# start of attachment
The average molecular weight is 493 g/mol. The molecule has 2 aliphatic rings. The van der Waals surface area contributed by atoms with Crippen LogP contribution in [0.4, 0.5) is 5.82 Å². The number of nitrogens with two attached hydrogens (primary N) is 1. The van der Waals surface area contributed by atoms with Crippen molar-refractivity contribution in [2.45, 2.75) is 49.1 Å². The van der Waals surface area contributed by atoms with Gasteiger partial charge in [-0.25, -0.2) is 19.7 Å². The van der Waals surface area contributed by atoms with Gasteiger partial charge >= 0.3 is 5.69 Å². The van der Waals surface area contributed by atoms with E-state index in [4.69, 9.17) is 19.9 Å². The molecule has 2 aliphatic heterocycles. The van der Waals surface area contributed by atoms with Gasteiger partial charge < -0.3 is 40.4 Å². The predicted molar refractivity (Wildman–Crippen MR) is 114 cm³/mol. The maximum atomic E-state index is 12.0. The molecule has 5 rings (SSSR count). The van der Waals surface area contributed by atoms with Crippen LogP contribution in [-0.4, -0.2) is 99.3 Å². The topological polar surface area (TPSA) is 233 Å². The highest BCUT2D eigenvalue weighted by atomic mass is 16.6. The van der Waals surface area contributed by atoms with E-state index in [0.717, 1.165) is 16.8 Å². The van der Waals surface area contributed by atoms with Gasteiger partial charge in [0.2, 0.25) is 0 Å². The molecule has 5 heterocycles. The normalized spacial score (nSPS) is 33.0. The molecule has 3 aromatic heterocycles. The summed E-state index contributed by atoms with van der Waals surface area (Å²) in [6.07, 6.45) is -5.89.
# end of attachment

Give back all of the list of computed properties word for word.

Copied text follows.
The average molecular weight is 493 g/mol. The molecule has 2 aliphatic rings. The van der Waals surface area contributed by atoms with Crippen LogP contribution in [0.4, 0.5) is 5.82 Å². The number of nitrogens with two attached hydrogens (primary N) is 1. The van der Waals surface area contributed by atoms with Crippen molar-refractivity contribution in [2.45, 2.75) is 49.1 Å². The van der Waals surface area contributed by atoms with Gasteiger partial charge in [-0.25, -0.2) is 19.7 Å². The van der Waals surface area contributed by atoms with Gasteiger partial charge >= 0.3 is 5.69 Å². The van der Waals surface area contributed by atoms with E-state index in [4.69, 9.17) is 19.9 Å². The molecule has 2 aliphatic heterocycles. The van der Waals surface area contributed by atoms with Gasteiger partial charge < -0.3 is 40.4 Å². The predicted molar refractivity (Wildman–Crippen MR) is 114 cm³/mol. The maximum atomic E-state index is 12.0. The molecule has 5 rings (SSSR count). The van der Waals surface area contributed by atoms with Crippen LogP contribution in [-0.4, -0.2) is 99.3 Å². The topological polar surface area (TPSA) is 233 Å². The highest BCUT2D eigenvalue weighted by atomic mass is 16.6. The van der Waals surface area contributed by atoms with E-state index in [0.717, 1.165) is 16.8 Å². The van der Waals surface area contributed by atoms with Gasteiger partial charge in [0.2, 0.25) is 0 Å². The molecule has 5 heterocycles. The normalized spacial score (nSPS) is 33.0. The molecule has 3 aromatic heterocycles. The summed E-state index contributed by atoms with van der Waals surface area (Å²) in [6.07, 6.45) is -5.89.